Having some decade of experience in software development behind me, I had the time to accumulate a lot of mistakes. One of the recurring patterns in these failures was the ambition to solve code issues too quickly. This was especially the case when the problem was related to code that I wrote, which made me feel responsible for the situation. Naturally, I had also often think that my code couldn’t be bad and somebody must have changed it after I deliver it, but this is another story ;O)
When you detect a problem, sometimes you think that you just have to do a small change in the code to get things right. I trust myself and I want to solve the problem quickly, so I am not going to run a full regression test to check that my changes are not creating any negative side effects. This means that I can push the new code from the development repository to the production environment with limited testing. Don’t we all want this problem to be solved quickly? It worked most of the time, but sometime the solution didn’t work or just made things worse. This was mostly because I didn’t spend enough time to think about the actual issue or I had limited testing environment in development, mostly with a small set of data. This is how I start appreciating having a good integration testing environment between development and production.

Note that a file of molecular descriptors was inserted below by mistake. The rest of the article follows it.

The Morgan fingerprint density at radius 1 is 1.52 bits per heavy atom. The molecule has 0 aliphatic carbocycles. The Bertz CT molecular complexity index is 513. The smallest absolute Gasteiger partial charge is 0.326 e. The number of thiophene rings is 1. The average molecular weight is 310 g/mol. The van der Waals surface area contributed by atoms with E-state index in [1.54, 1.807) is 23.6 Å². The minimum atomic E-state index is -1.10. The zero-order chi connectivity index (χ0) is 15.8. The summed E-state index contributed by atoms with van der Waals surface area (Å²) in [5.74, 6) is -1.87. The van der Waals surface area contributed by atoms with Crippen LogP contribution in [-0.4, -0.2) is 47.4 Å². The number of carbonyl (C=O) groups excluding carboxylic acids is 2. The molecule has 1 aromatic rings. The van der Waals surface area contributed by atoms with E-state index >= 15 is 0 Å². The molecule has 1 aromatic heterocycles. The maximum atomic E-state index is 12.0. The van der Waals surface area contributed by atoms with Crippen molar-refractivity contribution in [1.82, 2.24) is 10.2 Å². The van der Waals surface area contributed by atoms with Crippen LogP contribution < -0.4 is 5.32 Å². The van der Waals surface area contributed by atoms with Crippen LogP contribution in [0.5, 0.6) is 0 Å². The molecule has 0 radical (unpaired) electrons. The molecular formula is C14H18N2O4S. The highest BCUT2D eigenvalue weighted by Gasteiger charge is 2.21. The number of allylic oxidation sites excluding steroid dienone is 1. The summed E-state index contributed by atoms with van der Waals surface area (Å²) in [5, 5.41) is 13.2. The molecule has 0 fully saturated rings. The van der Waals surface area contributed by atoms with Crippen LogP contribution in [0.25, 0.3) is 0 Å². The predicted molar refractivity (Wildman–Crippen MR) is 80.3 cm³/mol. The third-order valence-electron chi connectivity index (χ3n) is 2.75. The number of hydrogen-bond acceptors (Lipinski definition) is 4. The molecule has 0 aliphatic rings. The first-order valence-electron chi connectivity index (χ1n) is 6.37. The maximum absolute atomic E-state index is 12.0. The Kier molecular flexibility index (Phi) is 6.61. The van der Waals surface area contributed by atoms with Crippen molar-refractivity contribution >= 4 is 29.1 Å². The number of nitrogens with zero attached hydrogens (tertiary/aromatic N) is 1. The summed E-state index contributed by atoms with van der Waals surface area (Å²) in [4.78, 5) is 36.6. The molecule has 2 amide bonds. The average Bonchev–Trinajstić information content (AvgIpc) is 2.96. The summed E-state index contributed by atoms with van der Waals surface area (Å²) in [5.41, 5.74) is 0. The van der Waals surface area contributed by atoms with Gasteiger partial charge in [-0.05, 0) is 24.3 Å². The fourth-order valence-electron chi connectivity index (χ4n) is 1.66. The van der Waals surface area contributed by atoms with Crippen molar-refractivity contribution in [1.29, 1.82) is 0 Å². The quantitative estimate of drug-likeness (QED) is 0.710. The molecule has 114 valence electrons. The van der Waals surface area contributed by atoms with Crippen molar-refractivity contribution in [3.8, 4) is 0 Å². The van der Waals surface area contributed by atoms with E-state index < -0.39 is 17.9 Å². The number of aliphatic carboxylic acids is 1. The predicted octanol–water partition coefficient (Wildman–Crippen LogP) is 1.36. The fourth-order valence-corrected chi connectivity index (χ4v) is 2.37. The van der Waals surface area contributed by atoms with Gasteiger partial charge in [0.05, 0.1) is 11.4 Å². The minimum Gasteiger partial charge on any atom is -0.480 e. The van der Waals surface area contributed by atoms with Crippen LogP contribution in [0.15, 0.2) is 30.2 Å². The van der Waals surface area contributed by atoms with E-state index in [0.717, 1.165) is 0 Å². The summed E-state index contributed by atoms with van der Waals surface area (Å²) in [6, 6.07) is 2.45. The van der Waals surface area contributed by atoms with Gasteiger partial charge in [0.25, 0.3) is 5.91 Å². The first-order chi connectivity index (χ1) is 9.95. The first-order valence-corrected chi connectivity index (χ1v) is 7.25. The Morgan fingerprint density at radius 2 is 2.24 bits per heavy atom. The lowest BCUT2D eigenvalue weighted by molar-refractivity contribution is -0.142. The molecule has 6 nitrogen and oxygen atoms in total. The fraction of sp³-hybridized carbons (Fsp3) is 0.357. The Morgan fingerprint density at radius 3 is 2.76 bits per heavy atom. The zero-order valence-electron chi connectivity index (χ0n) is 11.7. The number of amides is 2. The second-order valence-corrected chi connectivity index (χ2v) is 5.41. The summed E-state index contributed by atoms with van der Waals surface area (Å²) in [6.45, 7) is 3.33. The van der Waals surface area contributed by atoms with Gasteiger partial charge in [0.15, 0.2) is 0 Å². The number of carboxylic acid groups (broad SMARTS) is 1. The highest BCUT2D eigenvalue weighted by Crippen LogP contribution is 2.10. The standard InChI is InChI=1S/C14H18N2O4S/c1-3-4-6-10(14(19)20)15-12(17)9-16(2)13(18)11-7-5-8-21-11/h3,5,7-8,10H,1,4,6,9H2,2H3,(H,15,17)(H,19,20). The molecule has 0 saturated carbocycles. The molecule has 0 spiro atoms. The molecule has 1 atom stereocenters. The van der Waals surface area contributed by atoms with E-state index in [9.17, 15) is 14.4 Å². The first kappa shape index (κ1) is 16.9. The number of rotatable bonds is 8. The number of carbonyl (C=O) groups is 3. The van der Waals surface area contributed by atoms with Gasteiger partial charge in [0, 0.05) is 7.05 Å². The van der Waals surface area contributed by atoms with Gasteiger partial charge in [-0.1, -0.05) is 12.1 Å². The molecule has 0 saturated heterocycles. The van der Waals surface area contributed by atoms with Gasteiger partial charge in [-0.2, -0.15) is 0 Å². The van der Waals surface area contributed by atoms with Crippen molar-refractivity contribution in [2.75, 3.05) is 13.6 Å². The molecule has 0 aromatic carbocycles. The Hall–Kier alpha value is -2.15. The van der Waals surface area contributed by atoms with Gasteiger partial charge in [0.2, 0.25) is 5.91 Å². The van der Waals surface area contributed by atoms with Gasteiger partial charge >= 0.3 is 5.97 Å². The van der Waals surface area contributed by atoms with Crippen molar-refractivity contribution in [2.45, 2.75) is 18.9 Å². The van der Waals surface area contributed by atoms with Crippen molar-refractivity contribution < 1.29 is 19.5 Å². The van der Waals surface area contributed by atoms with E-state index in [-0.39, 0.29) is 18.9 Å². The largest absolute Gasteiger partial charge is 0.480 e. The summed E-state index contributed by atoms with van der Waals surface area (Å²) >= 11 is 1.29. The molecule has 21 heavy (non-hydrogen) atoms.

The purgatory is a catholic concept of a place located between hell and heaven. People would be there in transit to make sure that they deserve to reach the paradise. I will say that we should make sure not to rush every time to production and allow our mind and our code to spend some time in purgatory. The first step is to make sure that you understand the real cause of the issue and its consequences. If you are not able to reproduce a bug, how can you make sure you are correcting it? When facing a bug, we should “take a deep breath”, taking a little bit of time to get away from this “I have to solve this quickly” feeling of urgency, but rather try to understand what the actual issue is.
When we think that we have made the right corrections, the ideal way to confirm it is to have an integration testing environment that is as similar as possible to the production environment. A place where you will find good test cases and maybe some automated testing tool to help you speed the verification process. This could be difficult if you have a special production environment with links to external systems for instance or that contains sensitive data that business people are reluctant to let the IT people explore. For this issue, anonymisation could be a good solution to provide both meaningful data and volume to the developers.
Spending some time in the purgatory often make sure that your change is a good solution and your quick fixes don’t makes the issue get worst and damage your software developer reputation. Just make sure that your code is qualified to reach the production stage.